There have been two transactions recently where damaged hardwood floors have been an issue. Personally I was shocked by what I heard from the listing agent.
The Floors are Clearly Damaged
During the final walk through, my buyer and I discovered that both the living room floor and a bedroom floor had been damaged. When we first looked at the property both floors had been covered up with large area rugs with furniture on top of the rugs. When reviewing the Property Disclosures there was no mention of the damaged floors. The living room floor had black stains that looked to be from either water or a pet. The bedroom floor had old residue from an area rug.
Let's Correct the Issue
Since settlement was to be the following day, I immediately emailed the listing agent to inform him of the defect, that it wasn't on the Disclosures and to see what could be done about correcting them. The buyer was okay with the living room floor since she was going to put a large rug in the room just as the seller had done. However the bedroom floor needed to be corrected. The listing agent got back to me before we left the house and said, "the residue was there when the seller bought the house. They tried to fix it but didn't have any success." So the seller knew there was a floor defect and didn't disclose it. I then told the listing agent that we needed to get an estimate to see how much it would cost to fix the issue and the seller could give the buyer a credit at settlement. And that's when the debate began.
Remove Pictures and Move Furniture
The listing agent said that since the house was sold in "as-is" condition, the seller did not have the responsibility of repairing anything. I said, since the seller knew the floors were defective they should have disclosed it. What the listing agent said next shocked me. He said, "the floors aren't defective, it's just glue." Now I don't know about you, but where I come from normal floors don't have glue on them. It's not normal, but he was insisting that it was "completely normal". He also noted that since we conducted a home inspection, the inspector or myself should have lifted up the rugs to see if the floors were in good condition. After sixteen years in the business I have never seen an inspector lift up a rug and told him so. I said that's like asking the inspector to remove pictures from the wall and move furniture to make sure there are no holes in the walls. He said, "well you should be doing that, it's your responsibility." Remove pictures? Move furniture? Who in the world does that?
The Buyer Has Reasonable Expectations
Unless disclosed, I believe it's completely reasonable for a buyer to expect the floors under a rug to look like the floors that are exposed. Just as it is completely reasonable for a buyer to expect the walls behind a picture don't have a hole. At this point the listing agent's emails were getting pretty angry. So to end the conversation the listing agent said, "we'll have to agree to disagree and we'll talk about it at settlement". I was blown away. I had always been taught that if the seller knows of a defect, they need to disclose it. By disclosing it, the prospective buyer can determine how they want to craft their offer. But that's just how I run my business.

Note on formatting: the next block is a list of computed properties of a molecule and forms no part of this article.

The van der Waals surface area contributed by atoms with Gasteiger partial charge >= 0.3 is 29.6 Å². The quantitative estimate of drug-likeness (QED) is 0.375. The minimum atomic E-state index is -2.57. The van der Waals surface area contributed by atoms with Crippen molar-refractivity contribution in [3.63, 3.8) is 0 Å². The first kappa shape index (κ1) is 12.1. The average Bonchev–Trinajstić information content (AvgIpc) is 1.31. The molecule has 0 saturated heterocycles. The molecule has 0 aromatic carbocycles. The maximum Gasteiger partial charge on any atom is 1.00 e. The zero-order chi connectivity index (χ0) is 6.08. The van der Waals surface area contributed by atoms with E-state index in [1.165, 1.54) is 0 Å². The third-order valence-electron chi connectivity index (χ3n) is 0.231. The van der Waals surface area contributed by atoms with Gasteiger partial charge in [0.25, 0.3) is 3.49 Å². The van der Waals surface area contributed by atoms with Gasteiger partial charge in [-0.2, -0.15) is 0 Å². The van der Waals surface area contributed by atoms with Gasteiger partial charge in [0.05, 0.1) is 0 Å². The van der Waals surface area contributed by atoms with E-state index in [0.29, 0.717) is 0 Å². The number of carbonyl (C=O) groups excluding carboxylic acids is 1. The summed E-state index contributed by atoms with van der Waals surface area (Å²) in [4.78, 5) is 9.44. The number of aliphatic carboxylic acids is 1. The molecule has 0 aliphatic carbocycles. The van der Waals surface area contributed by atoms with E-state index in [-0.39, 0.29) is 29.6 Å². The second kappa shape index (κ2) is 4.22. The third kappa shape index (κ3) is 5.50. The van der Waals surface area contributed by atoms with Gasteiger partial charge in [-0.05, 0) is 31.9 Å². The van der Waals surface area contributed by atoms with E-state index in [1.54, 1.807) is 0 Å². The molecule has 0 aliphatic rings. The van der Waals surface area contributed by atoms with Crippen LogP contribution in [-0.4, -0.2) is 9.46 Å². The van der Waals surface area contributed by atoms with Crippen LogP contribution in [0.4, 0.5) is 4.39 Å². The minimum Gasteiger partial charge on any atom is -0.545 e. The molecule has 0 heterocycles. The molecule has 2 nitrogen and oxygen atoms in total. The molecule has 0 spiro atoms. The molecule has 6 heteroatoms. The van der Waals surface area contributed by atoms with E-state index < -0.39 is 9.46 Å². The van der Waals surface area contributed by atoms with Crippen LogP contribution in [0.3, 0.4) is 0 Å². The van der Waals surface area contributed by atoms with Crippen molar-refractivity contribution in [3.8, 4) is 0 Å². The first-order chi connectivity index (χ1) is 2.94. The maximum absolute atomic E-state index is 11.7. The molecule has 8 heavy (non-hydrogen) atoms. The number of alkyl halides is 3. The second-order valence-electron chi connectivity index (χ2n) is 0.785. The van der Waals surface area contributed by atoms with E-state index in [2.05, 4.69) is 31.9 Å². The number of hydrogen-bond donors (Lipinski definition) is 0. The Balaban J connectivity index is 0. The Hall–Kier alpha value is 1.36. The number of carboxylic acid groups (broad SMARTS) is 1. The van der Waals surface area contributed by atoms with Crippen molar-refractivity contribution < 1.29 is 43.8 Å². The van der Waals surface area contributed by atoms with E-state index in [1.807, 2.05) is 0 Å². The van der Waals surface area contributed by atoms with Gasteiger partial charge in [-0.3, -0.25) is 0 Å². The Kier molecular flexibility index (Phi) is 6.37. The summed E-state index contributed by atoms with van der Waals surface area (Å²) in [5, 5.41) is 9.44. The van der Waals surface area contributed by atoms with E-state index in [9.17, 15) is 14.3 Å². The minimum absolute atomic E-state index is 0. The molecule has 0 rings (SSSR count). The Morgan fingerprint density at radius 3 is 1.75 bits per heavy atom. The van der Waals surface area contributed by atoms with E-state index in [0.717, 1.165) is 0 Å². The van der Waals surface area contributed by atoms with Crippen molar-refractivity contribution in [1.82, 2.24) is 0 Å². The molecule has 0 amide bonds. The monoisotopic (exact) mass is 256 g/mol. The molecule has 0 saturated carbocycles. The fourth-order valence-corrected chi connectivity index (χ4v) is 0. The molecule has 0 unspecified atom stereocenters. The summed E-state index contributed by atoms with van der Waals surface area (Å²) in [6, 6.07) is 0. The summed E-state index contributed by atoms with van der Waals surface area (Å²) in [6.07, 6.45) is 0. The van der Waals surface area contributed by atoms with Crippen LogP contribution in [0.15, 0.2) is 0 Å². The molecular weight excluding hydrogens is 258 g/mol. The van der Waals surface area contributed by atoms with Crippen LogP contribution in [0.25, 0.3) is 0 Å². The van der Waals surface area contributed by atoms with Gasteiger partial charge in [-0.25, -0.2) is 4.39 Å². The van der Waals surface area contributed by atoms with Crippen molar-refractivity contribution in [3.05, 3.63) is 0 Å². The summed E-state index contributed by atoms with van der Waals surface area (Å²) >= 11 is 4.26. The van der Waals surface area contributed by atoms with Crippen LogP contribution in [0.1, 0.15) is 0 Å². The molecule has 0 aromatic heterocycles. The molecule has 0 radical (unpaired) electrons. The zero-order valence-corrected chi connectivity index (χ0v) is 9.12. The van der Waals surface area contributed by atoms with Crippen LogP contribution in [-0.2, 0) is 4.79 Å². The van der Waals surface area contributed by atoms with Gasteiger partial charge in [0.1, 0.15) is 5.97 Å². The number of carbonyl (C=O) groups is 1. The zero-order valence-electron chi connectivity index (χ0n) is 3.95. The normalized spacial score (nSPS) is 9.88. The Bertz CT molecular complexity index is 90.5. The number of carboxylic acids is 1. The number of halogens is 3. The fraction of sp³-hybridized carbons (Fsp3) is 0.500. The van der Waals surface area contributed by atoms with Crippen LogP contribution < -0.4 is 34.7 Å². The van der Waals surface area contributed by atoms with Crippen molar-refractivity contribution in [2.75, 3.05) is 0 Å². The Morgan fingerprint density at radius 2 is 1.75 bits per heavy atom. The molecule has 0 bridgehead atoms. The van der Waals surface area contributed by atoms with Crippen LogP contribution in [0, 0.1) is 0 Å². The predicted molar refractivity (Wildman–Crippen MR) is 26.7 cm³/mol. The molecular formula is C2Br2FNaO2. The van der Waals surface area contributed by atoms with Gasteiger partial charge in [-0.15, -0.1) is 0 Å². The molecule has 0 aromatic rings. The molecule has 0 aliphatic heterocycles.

It's Called Negotiation
Myself, the buyer and the seller arrive a few minutes early to settlement. The seller is delightful. We chat and there is no mention of the floor issue. The listing agent arrives late and offers no apology and he is clearly angry. The settlement attorney stops what he is doing to address the floor issue. Turning red in the face, the listing agent begins a rant that the seller isn't going to do anything about the floors. I glance at the seller and he looks disgusted. I honestly believe it was one of those things that the seller simply forgot about until he was rolling up the rug. It was a very easy thing to overlooked. Since I wasn't getting anywhere with the listing agent I turned to the attorney and the seller and offered the quote I received from a flooring company. The seller then states that he also got a quote from a floor company. Mine is high, his is low. The listing agent is still insisting that the seller shouldn't pay anything. I tell him it was a disclosure issue, but he's not hearing anything I say. The attorney then says, "can we meet somewhere in the middle?" Sounds reasonable to me. I throw out a number and the seller agrees. As the attorney is making the necessary adjustments, the listing agent continues to grumble and says, "that's too much!"
Is It Just Me?
Is it just me or was this listing agent out of line and do you think the seller should have disclosed the issue with the floors?
- If You Don't Ask, The Answer is Always No
- Can You Make Decisions For Your Client?
- What Are You Trying to Hide by Not Disclosing?
- Sellers, When in Doubt Disclose
- Why Have a Home Inspection?
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Inman News named Candy Miles-Crocker as one of the Top 25 Real Estate coaches in 2016. Candy, “The Real-Life Realtor”, coaches, mentors and trains new and experienced real estate agents to transform their business by mastering her proven systems for success. She is a firm believer in managing expectations and her goal is to elevate the perception of real estate agents among the general public through education so every client has an amazing real estate experience. Candy’s unique training methods have shown agents what it takes to be successful!
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